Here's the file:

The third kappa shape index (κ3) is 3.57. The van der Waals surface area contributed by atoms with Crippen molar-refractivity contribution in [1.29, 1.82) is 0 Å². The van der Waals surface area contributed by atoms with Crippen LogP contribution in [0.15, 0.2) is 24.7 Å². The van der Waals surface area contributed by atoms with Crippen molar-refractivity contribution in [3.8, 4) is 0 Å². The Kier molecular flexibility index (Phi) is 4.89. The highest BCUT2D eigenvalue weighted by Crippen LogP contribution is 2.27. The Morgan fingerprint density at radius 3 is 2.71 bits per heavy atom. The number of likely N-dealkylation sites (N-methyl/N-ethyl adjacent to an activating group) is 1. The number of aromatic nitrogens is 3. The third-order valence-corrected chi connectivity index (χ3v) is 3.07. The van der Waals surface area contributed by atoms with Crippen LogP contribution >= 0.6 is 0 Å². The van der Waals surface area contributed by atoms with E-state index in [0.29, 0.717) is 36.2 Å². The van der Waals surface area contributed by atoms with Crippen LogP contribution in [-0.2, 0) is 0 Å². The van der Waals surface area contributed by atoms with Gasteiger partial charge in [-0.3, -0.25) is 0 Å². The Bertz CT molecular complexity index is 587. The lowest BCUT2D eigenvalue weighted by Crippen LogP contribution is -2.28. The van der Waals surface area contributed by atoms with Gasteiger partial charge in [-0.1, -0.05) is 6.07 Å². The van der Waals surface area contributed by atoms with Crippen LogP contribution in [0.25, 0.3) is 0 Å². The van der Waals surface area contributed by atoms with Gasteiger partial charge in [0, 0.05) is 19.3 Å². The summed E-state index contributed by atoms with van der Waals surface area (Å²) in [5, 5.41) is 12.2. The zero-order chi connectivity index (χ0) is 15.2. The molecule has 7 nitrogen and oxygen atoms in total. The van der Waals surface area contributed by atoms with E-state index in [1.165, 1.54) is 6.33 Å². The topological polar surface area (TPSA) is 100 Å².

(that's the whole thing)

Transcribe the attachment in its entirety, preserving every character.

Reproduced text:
The third kappa shape index (κ3) is 3.57. The van der Waals surface area contributed by atoms with Crippen molar-refractivity contribution in [1.29, 1.82) is 0 Å². The van der Waals surface area contributed by atoms with Crippen LogP contribution in [0.15, 0.2) is 24.7 Å². The van der Waals surface area contributed by atoms with Crippen molar-refractivity contribution in [3.8, 4) is 0 Å². The Kier molecular flexibility index (Phi) is 4.89. The highest BCUT2D eigenvalue weighted by Crippen LogP contribution is 2.27. The Morgan fingerprint density at radius 3 is 2.71 bits per heavy atom. The number of likely N-dealkylation sites (N-methyl/N-ethyl adjacent to an activating group) is 1. The number of aromatic nitrogens is 3. The third-order valence-corrected chi connectivity index (χ3v) is 3.07. The van der Waals surface area contributed by atoms with Crippen LogP contribution >= 0.6 is 0 Å². The van der Waals surface area contributed by atoms with E-state index in [0.29, 0.717) is 36.2 Å². The van der Waals surface area contributed by atoms with Crippen LogP contribution in [-0.2, 0) is 0 Å². The van der Waals surface area contributed by atoms with Gasteiger partial charge in [-0.3, -0.25) is 0 Å². The Bertz CT molecular complexity index is 587. The lowest BCUT2D eigenvalue weighted by Crippen LogP contribution is -2.28. The van der Waals surface area contributed by atoms with Gasteiger partial charge in [-0.1, -0.05) is 6.07 Å². The van der Waals surface area contributed by atoms with Crippen LogP contribution in [0.25, 0.3) is 0 Å². The van der Waals surface area contributed by atoms with Gasteiger partial charge in [0, 0.05) is 19.3 Å². The summed E-state index contributed by atoms with van der Waals surface area (Å²) in [5, 5.41) is 12.2. The zero-order chi connectivity index (χ0) is 15.2. The molecule has 7 nitrogen and oxygen atoms in total. The van der Waals surface area contributed by atoms with E-state index in [1.165, 1.54) is 6.33 Å². The topological polar surface area (TPSA) is 100 Å².